Middleware portals, rather than developing connections to multiple vendors will be "hot" as one solution for eliminating one-off connections between vendors and lenders. Although this has been a key issue for our company for the past five years, 2004 will be the first time that having the technical talent in-house will be acknowledged as a competitive advantage for larger vendors.
We expect next year to be the time when those who can offer immediate connectivity support with all the bundled services will have a significant competitive advantage because they'll be able to price lower, set the standards for others who are behind the curve and drive clients toward being the most competitively priced option for the borrower.
Internet lending will finally come into its own. Internet lending has become a proven channel for originations over the last couple of years, but next year will be the first one for the true end-to-end e-mortgage.
For the past few years, references to some sort of Internet-supported lending have sneaked into every one of our predictions. We believe that 2004 will be the year when true functionality for the consumer will come into being. This is because lenders will be focused on opening all origination channels as a means of capturing dwindling volumes.
Borrowers will be able to check the status of their loans, participate in electronic closings and vendors will be able to submit electronic documents to some registries. In 2004, the Internet will become more than just a place to submit an application.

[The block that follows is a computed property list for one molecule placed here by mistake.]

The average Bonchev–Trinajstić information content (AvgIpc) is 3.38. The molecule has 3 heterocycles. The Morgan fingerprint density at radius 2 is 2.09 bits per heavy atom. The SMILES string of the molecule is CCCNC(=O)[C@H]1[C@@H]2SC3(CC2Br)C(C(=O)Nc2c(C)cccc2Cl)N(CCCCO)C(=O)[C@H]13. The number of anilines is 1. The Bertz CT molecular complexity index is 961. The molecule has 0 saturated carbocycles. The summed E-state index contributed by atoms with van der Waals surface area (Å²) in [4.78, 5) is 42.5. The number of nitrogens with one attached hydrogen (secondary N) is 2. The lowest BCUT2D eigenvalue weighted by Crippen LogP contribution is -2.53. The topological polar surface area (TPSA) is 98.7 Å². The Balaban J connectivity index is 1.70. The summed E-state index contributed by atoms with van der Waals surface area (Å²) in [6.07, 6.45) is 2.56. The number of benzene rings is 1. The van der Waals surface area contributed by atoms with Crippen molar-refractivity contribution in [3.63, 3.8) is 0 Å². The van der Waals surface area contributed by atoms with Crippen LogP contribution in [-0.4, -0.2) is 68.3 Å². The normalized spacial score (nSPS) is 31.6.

It will be the place where hundreds of thousands of borrowers will apply, and eventually sign documents to close the loan, all in the virtual reality of the web.
"Smart Sourcing" will be adopted as a management practice. With originations off, lenders can't make up slim profits with volume.
This year, they'll have to look for better, innovative ways of doing business. They'll need to maximize profit by either cutting staff, broadening product sets or outsourcing to create variable costs. Smart Sourcing is how you do each of these things. Smart sourcing starts with defining core competencies and pinpointing how they shape your competitive advantages.
This year it will mean rethinking business processes and workflows, deciding what falls outside of core competencies and deciding how to fill the gap with outsource solutions or new products. Do you hire more people? Ship the work to India? Use new technologies?
An example of that is how rapidly we've found acceptance of our QuickClose lien insurance product, which lowers costs by changing a traditional process in title management solutions. We didn't move jobs offshore, rather we found a way to use emerging technologies, and new workflows to supplement our key competencies, eventually lowering costs, while accelerating loan approval times for lenders.
Some Final Advice
If I had to pick one piece of advice on succeeding in business in 2004 it would be "embrace change." Everyone in our industry will have to manage to lower origination volumes, new bundled solutions, emerging e-mortgages, migration to more home equity lending and a whole new set of mega-lenders and corporate vendor configurations.
Andy Warhol said it best: "They always say time changes things, but you actually have to change them yourself." I agree, emphasizing that we had better get out in front and lead the parade if we want to prosper.
Lee Howlett is president of Integrate Loan Services (ILS). ILS, Rocky Hill, Conn., a provider of lending solutions to banks, credit unions and mortgage lenders. The company is part of Fiserv's Lending Systems and Services Group. For info: www.ils.com. or (800) 842-8423.
To share your views with readers of The Credit Union Journal, contact Editor Frank J. Diekmann at fdiekmann